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The PhyloCode
Article 13. Homonymy
13.1. Homonyms are names that are spelled identically but refer to different taxa. In this code, all homonyms are established and identically spelled clade names based on different phylogenetic definitions. However, not all identically spelled clade names based on different phylogenetic definitions are necessarily homonyms because different definitions may refer to the same clade under some phylogenetic hypotheses but not under others.
Example 1. Suppose that Pedersen defined Lamiaceae as the name of the least inclusive clade containing Lamium purpureum Linnaeus 1753 and Congea tomentosa Roxburgh 1819, and Ramírez defined Lamiaceae as the name of the least inclusive clade containing Lamium purpureum Linnaeus 1753 and Symphorema involucratum Roxburgh 1798. If so, these two definitions would refer to the same clade in the context of any phylogeny in which Congea tomentosa and Symphorema involucratum share a more recent common ancestor with each other than either does with Lamium purpureum, but not if Congea tomentosa shares a more recent common ancestor with Lamium purpureum than it does with Symphorema involucratum.
13.2. Phylogenetic definitions are considered to be different if either: 1) they are of the same kind (e.g., node-based, branch-based, etc.) but cite different specifiers and/or have different restrictions specified in their qualifying clauses (if any), or 2) they are of a different kind.
Note 13.2.1. Alternative wordings of node-based definitions such as those provided in Note 9.3.1 are not considered to be different, provided they are based on the same specifiers and have the same restrictions. The same is true of alternative wordings of branch-based definitions (e.g., those in Note 9.3.1), apomorphy-based definitions, branch-modified node-based definitions, apomorphy-modified node-based definitions, and other types of phylogenetic definitions that are not explicitly mentioned in this code.
Note 13.2.2. A species and its type specimen are considered to be the same specifier (see Note 11.1.1).
Note 13.2.3. Homonyms result when an author establishes a name that is spelled identically to, but defined differently than, an earlier established name. This situation can occur either when an author is unaware of the earlier establishment of an identically spelled but differently defined name (Example 1) or when an author knowingly adopts an earlier established name but proposes, either deliberately or inadvertently, a different definition for that name (Example 2). Although names in the second scenario can be considered the same name in the sense that one use is derived from the other (see Note 9.8A.1), the identically spelled names in both scenarios are treated as homonyms under this code because they have different definitions.
Example 1. If Mukherjee defined Prunella as the name of the least inclusive clade containing Prunella modularis Linnaeus 1758 and Prunella collaris Scopoli 1769 (which are birds), and Larsen defined Prunella as the name of the least inclusive clade containing Prunella laciniata Linnaeus 1763, Prunella grandiflora Scholler 1775, Prunella vulgaris Linnaeus 1753, and Prunella hyssopifolia Linnaeus 1753 (which are plants), Prunella of Mukherjee and Prunella of Larsen would be homonyms.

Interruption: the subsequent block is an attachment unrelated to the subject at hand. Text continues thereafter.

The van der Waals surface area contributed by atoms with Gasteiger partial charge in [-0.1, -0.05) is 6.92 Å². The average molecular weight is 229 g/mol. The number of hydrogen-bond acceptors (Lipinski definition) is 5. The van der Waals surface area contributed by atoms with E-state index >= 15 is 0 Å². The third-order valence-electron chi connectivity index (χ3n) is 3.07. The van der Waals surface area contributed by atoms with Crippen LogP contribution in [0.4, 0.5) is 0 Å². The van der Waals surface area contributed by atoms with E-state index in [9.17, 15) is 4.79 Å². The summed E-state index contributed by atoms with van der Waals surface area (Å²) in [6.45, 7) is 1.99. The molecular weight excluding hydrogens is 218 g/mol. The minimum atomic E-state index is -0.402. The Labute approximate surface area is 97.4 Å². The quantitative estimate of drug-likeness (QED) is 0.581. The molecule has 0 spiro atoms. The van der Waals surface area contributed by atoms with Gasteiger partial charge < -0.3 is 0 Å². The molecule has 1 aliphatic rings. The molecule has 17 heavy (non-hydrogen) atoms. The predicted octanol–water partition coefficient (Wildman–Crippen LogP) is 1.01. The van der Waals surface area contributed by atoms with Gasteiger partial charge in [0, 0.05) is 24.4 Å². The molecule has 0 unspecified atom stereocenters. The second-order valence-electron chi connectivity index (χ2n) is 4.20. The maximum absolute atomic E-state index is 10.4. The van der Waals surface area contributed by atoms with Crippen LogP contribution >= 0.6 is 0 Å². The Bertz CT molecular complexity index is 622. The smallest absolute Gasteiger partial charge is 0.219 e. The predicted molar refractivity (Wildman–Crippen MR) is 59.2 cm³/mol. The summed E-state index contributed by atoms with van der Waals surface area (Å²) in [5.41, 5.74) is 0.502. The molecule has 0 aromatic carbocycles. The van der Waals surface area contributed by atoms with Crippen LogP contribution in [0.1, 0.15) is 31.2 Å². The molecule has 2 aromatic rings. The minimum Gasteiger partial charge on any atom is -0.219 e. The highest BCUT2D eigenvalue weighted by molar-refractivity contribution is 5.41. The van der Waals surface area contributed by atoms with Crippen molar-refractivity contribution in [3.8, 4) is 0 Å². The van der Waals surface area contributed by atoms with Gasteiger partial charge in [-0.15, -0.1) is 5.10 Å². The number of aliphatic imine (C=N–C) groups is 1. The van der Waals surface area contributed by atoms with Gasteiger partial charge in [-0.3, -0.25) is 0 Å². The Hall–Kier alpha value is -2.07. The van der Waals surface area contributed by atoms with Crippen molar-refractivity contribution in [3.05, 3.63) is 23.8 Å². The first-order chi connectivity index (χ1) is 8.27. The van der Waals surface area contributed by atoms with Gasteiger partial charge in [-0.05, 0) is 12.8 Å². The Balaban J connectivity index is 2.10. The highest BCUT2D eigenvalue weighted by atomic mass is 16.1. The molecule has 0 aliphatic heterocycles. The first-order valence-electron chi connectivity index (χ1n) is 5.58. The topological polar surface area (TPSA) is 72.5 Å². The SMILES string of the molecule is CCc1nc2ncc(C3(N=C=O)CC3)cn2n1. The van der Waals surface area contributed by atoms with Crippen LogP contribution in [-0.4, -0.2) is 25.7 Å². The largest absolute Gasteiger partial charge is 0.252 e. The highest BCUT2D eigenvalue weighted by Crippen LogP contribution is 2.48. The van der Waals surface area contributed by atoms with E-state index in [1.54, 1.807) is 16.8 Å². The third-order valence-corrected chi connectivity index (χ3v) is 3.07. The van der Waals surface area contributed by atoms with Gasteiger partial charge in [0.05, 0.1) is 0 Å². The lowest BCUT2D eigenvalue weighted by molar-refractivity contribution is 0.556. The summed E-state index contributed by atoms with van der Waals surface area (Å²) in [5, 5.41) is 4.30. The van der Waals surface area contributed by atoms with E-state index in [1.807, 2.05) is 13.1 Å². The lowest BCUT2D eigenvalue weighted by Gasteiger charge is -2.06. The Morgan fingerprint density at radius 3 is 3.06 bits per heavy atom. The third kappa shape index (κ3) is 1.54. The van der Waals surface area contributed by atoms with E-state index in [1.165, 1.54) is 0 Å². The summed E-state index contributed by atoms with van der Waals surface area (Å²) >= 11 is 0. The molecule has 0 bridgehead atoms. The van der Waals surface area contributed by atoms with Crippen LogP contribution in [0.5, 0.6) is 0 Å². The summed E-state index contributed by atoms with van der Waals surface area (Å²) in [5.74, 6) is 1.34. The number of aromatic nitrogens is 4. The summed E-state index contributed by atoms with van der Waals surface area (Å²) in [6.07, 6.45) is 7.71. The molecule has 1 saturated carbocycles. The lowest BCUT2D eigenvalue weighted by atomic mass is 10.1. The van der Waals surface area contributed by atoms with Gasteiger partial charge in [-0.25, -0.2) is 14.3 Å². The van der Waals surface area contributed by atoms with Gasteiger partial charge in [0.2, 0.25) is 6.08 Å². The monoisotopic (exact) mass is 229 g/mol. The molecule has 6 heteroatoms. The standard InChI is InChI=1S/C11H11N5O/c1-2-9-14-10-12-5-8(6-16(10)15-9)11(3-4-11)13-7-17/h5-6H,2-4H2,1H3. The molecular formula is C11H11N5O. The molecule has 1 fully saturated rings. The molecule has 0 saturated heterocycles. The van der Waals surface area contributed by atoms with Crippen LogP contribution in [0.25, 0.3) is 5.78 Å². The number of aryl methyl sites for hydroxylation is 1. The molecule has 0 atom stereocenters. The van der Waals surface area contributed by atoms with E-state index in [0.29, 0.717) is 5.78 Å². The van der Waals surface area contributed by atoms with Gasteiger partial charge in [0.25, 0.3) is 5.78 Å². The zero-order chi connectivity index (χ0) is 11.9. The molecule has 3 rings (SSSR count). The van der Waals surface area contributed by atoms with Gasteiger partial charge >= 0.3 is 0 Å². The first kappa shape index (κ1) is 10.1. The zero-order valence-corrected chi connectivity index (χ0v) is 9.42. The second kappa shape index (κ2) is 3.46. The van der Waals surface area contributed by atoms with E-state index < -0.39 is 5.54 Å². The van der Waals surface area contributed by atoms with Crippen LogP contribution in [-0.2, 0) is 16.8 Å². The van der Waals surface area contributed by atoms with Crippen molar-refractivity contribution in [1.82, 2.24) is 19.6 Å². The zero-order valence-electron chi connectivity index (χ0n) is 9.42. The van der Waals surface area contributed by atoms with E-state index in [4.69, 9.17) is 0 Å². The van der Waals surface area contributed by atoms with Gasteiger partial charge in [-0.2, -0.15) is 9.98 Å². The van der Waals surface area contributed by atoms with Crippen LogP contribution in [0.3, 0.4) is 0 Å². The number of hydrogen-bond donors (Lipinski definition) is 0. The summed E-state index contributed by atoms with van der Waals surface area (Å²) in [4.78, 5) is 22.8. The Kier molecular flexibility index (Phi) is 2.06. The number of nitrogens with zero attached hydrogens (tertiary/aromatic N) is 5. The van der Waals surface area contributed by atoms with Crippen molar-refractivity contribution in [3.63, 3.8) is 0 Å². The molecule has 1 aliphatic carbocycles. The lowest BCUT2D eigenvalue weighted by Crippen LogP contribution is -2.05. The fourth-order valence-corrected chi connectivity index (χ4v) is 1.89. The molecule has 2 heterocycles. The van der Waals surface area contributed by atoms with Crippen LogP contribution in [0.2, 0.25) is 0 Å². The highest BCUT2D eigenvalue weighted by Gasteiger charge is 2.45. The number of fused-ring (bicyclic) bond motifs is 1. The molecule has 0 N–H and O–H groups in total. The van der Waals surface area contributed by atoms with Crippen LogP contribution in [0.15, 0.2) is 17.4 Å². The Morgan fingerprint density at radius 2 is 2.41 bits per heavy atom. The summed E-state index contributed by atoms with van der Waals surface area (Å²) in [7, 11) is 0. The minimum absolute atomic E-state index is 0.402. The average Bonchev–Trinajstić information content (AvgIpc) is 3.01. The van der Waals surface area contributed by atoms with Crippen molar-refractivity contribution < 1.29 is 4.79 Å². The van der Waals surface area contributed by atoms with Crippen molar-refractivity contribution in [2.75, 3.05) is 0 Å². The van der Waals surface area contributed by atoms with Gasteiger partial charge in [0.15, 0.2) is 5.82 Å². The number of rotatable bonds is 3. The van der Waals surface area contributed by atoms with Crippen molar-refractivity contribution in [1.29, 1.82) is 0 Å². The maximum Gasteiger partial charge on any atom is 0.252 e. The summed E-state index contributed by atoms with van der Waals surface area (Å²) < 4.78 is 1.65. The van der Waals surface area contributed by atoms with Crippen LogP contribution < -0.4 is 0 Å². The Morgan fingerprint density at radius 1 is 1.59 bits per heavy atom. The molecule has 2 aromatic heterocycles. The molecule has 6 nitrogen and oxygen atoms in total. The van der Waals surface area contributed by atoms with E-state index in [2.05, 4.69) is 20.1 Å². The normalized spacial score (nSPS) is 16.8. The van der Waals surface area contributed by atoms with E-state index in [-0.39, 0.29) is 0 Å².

Example 2. Gauthier et al. (1988) defined the name Lepidosauromorpha as referring to the clade composed of Lepidosauria and all organisms sharing a more recent common ancestor with Lepidosauria than with Archosauria (a branch-based definition). Laurin (1991) defined the name Lepidosauromorpha as referring to the clade originating with the most recent common ancestor of Palaeagama, Saurosternon, Paliguana, Kuehneosaurus, and Lepidosauria (a node-based definition). If this code had been in effect when these names were published, Lepidosauromorpha of Gauthier et al. and Lepidosauromorpha of Laurin would have been homonyms.
13.3. If two or more definitions have been established for identically spelled names, the only acceptable name (i.e., the combination of name and definition; see Note 12.1.1) is the first one established under this code. A later homonym, unless conserved, is not an acceptable name of any taxon.
13.4. When two or more homonyms have the same publication date (Art. 5), the one that was registered first (and therefore has the lowest registration number) takes precedence.
13.5. If the oldest name of a taxon is not acceptable because it is a later homonym, it is to be replaced by the established name that has precedence. If all established names that apply to the taxon are not acceptable because they are later homonyms, a replacement name may be explicitly substituted for the earliest-established name that applies to the taxon. A replacement name must be established, following the procedures in Art. 7, Art. 13.6, and Art. 13.7. The definition of a replacement name for a clade is the definition of the name it replaces.
13.6. In order to be established, a replacement name must be clearly identified as such in the protologue where the replacement is published, by the designation "replacement name" or "nomen substitutum."
13.7. In order for a replacement name to be established, the replaced name on which it is based must be clearly indicated by a direct and unambiguous bibliographic citation (see Art. 9.9) that includes its author, date, and the journal or book in which the name was originally published. The registration number of the replaced name must also be cited.